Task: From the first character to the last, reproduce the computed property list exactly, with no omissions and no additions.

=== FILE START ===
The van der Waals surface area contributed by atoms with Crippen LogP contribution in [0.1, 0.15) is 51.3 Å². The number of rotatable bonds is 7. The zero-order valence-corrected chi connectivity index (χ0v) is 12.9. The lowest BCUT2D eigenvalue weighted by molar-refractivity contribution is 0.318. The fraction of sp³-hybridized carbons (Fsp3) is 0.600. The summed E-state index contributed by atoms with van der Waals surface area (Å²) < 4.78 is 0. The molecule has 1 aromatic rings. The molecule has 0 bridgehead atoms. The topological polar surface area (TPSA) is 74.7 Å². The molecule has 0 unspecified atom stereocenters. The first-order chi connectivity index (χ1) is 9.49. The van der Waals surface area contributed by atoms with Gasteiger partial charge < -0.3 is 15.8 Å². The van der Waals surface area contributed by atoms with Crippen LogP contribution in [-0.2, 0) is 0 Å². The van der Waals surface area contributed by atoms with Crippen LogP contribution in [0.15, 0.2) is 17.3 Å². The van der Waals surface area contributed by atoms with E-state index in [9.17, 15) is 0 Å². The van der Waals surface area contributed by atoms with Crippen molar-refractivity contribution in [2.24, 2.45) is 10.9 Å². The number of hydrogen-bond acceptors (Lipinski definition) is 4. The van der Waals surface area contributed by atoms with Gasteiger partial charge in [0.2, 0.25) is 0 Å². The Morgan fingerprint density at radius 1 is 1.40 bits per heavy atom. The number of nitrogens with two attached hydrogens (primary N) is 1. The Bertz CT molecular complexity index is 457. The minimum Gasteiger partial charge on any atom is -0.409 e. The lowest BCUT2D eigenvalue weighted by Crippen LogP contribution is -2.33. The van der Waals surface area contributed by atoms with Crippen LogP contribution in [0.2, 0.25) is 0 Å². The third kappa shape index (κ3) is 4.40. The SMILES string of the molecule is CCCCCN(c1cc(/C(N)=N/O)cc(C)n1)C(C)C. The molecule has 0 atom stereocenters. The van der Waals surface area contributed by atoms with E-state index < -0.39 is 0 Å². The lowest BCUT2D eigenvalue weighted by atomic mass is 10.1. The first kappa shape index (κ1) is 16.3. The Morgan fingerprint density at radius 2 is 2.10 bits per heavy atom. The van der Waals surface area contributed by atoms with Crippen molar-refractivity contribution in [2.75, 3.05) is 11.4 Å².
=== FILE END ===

The van der Waals surface area contributed by atoms with Crippen LogP contribution in [0.1, 0.15) is 51.3 Å². The number of rotatable bonds is 7. The zero-order valence-corrected chi connectivity index (χ0v) is 12.9. The lowest BCUT2D eigenvalue weighted by molar-refractivity contribution is 0.318. The fraction of sp³-hybridized carbons (Fsp3) is 0.600. The summed E-state index contributed by atoms with van der Waals surface area (Å²) < 4.78 is 0. The molecule has 1 aromatic rings. The molecule has 0 bridgehead atoms. The topological polar surface area (TPSA) is 74.7 Å². The molecule has 0 unspecified atom stereocenters. The first-order chi connectivity index (χ1) is 9.49. The van der Waals surface area contributed by atoms with Gasteiger partial charge < -0.3 is 15.8 Å². The van der Waals surface area contributed by atoms with Crippen LogP contribution in [-0.2, 0) is 0 Å². The van der Waals surface area contributed by atoms with Crippen LogP contribution in [0.15, 0.2) is 17.3 Å². The van der Waals surface area contributed by atoms with E-state index in [9.17, 15) is 0 Å². The van der Waals surface area contributed by atoms with Crippen molar-refractivity contribution in [2.24, 2.45) is 10.9 Å². The number of hydrogen-bond acceptors (Lipinski definition) is 4. The van der Waals surface area contributed by atoms with Gasteiger partial charge in [0.2, 0.25) is 0 Å². The Morgan fingerprint density at radius 1 is 1.40 bits per heavy atom. The number of nitrogens with two attached hydrogens (primary N) is 1. The Bertz CT molecular complexity index is 457. The minimum Gasteiger partial charge on any atom is -0.409 e. The lowest BCUT2D eigenvalue weighted by Crippen LogP contribution is -2.33. The van der Waals surface area contributed by atoms with Crippen LogP contribution in [0.2, 0.25) is 0 Å². The third kappa shape index (κ3) is 4.40. The SMILES string of the molecule is CCCCCN(c1cc(/C(N)=N/O)cc(C)n1)C(C)C. The molecule has 0 atom stereocenters. The van der Waals surface area contributed by atoms with E-state index < -0.39 is 0 Å². The lowest BCUT2D eigenvalue weighted by atomic mass is 10.1. The first kappa shape index (κ1) is 16.3. The Morgan fingerprint density at radius 2 is 2.10 bits per heavy atom. The van der Waals surface area contributed by atoms with Crippen molar-refractivity contribution in [2.75, 3.05) is 11.4 Å².